Men should not be creatively involved in fictitious rape

I’ve been mulling this over in my mind for a long time. This has always been my opinion, but after the events of the two latest Game of Thrones episodes, I feel so violated and offended by a show I used to really enjoy, that I’ve decided to share my thoughts. I’m afraid of backlash, but I’m going to be brave because I think its important to talk about this. If you read (and comprehend) the entire thing and still disagree with me, I’d appreciate hearing your thoughts.

There are some ‘interesting’ arguments from men on the subject of Jaime raping Cersei in the second to last episode of Game of Thrones. Mainly revolving around the idea that ‘rape happens, its horrible but art should reflect what happens in life’. First of all, in what universe is that a defence for Game of Thrones, a fantasy series? Whilst I think George RR Martin doesn’t carry much blame for that part of the episode, I do find it jarring that he constantly uses the word ‘rape’ in his scene setting. It’s an obnoxious symptom of male privilege, which belies a lack of understanding of the power the word carries. If you can’t imagine the feeling, if you’ve never had a man force you to do something because you’re a woman, and never have any reason to suppose you ever will, then the word doesn’t carry any weight. However, if you do, the word feels like a smack in the face.

I am well aware that men can be victims of rape too, but what people who make that argument don’t understand is that our patriarchal rape culture does not victimise and oppress men. Society might have downright terrible systems in place for coping with male rape, but that’s because society sees it as a women’s problem, and a man having a woman’s problem is apparently justification for mockery and even more abuse. It is misogyny, not misandry (which doesn’t actual exist, by the way) that makes life hard for male rape victims. Women don’t force themselves on men in everyday situations where the expected response is to go along with what the woman wants. The biggest threat to men is still heart disease, not women, or other men. Oh, and of course, the entertainment industry doesn’t get their rocks off on sexual violence against men.

The oppression of women through the years boils down to one thing – men are stronger, they can hurt you, they can fuck you. Everything else, all the other disgusting, finely ingrained sexist behaviours, they all stem from that one brute fact that has been used against us for thousands of years. So why do men get to write and direct depictions of that most intimately terrifying aspect of female oppression? Why do they get to have any involvement at all? It’s sickening that a he is the overarching voice of authority in that situation. What the fuck does he know about walking home with his keys in his fist? What does he know about being sexually harassed by someone he thought was his friend? What does he know about the fear of unwanted pregnancy, the pain of abortion, the violation, the vulnerability?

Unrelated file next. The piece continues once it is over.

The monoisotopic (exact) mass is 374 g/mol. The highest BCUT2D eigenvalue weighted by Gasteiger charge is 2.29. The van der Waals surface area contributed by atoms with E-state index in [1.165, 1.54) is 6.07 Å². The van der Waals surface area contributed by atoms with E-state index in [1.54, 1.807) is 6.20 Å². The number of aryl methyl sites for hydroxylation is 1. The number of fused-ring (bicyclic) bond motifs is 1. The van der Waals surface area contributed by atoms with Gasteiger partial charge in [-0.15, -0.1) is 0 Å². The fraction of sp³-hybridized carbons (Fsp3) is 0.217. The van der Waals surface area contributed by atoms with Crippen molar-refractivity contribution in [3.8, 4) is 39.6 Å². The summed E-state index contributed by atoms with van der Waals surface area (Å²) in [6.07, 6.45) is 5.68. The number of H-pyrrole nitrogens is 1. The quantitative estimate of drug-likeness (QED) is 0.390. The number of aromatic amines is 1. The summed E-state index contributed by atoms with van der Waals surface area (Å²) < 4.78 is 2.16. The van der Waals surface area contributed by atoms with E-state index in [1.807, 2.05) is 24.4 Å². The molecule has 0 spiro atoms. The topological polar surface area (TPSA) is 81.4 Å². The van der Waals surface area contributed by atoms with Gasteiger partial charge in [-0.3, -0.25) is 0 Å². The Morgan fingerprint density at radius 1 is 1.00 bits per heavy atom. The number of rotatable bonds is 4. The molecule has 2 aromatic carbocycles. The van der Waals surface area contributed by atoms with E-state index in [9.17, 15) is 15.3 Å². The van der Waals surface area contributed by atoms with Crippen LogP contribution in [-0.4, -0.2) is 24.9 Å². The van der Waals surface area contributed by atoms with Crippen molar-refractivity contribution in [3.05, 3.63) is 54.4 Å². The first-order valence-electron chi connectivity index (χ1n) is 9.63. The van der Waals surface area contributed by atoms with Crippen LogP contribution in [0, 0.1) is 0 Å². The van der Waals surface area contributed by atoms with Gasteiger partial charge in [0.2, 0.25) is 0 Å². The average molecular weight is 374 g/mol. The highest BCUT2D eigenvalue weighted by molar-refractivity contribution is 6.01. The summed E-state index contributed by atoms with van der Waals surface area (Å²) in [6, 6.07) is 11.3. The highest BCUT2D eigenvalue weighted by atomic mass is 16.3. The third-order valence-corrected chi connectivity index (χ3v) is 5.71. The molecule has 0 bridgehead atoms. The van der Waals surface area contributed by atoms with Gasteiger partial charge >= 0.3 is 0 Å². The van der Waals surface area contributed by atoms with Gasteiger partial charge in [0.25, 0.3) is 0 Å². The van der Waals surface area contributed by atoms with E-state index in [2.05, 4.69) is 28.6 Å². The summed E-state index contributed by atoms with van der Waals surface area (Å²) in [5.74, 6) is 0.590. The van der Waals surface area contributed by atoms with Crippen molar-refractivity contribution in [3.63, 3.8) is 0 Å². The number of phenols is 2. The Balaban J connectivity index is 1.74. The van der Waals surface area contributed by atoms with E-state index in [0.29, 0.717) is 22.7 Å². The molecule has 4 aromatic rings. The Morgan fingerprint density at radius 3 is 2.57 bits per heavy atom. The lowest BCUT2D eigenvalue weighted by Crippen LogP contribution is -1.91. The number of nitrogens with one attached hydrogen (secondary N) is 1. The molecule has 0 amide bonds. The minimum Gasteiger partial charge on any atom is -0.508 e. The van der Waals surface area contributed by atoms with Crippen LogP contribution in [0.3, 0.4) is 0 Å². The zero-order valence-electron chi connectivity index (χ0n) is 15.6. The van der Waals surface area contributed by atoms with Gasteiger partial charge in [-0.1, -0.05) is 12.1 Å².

I wrote my BA dissertation on the ethical implications of enjoying depictions of evil in fiction. I investigated it from two sides – the moral responsibility of the author, and the reader. I wanted to know whether or not there was a way of working out if it was morally ok to read something horrible but eagerly turn the page, drinking up every word with relish. I actually avoided talking about rape scenes because I thought it was too heavy for a Philosophy dissertation.

My conclusion wasn’t simple by any means, but by and large, I decided that if a fiction creator justifies the evil they depict with a strong story, a powerful message and quality writing, then its inclusion, and the enjoyment, is warranted. There’s a reason behind the evil in the story, and its been done carefully, and skilfully, with full understanding of the implications. If a writer of a trashy romance novel suddenly decided to pop in a disgusting account of child abuse to affect the reader, then that writer has behaved unethically. But a sensitive, informed and skilled writer who’s novel is an emotional journey through a horrible youth? Write-on.

Hopefully its clear what I’m getting at here – the rape scene, and indeed every depiction of sexualised violence in Game of Thrones is callous, gratuitous, lazy and lacks emotional sensitivity to a staggering degree. If you gave control to someone who actually understands the implications of rape, well, that scene just wouldn’t be there. And rightly so. We live in a rape culture – where women are the victims and men are the victimisers. Is there a situation where its appropriate for a man to make entertainment out of it? Can you think of one? Like everything else, its not totally black and white. I’m sure there’s a man out there who’s experiences, understanding and emotional intelligence would allow him to write a perfectly justifiable rape scene. But you probably aren’t him, especially if this is making you angry or contemptuous.

In conclusion: rape and violence have been part of women’s lives for a long, long time. Someone who doesn’t belong to that gender doesn’t get to decide when and where to make entertainment about it, or when and where it’s appropriate to make light of it. Bad, trivial depictions of traumatic events are damaging – primarily to victims but also to those who will end up misjudging the significance of those events in the real world. To overcome rape culture, it is necessary to understand the differences in the lived experiences of men and women. It is necessary to respect that your understanding of an experience is not absolute. And it is imperative that you listen to people when they have more experience in a certain area than you do. 




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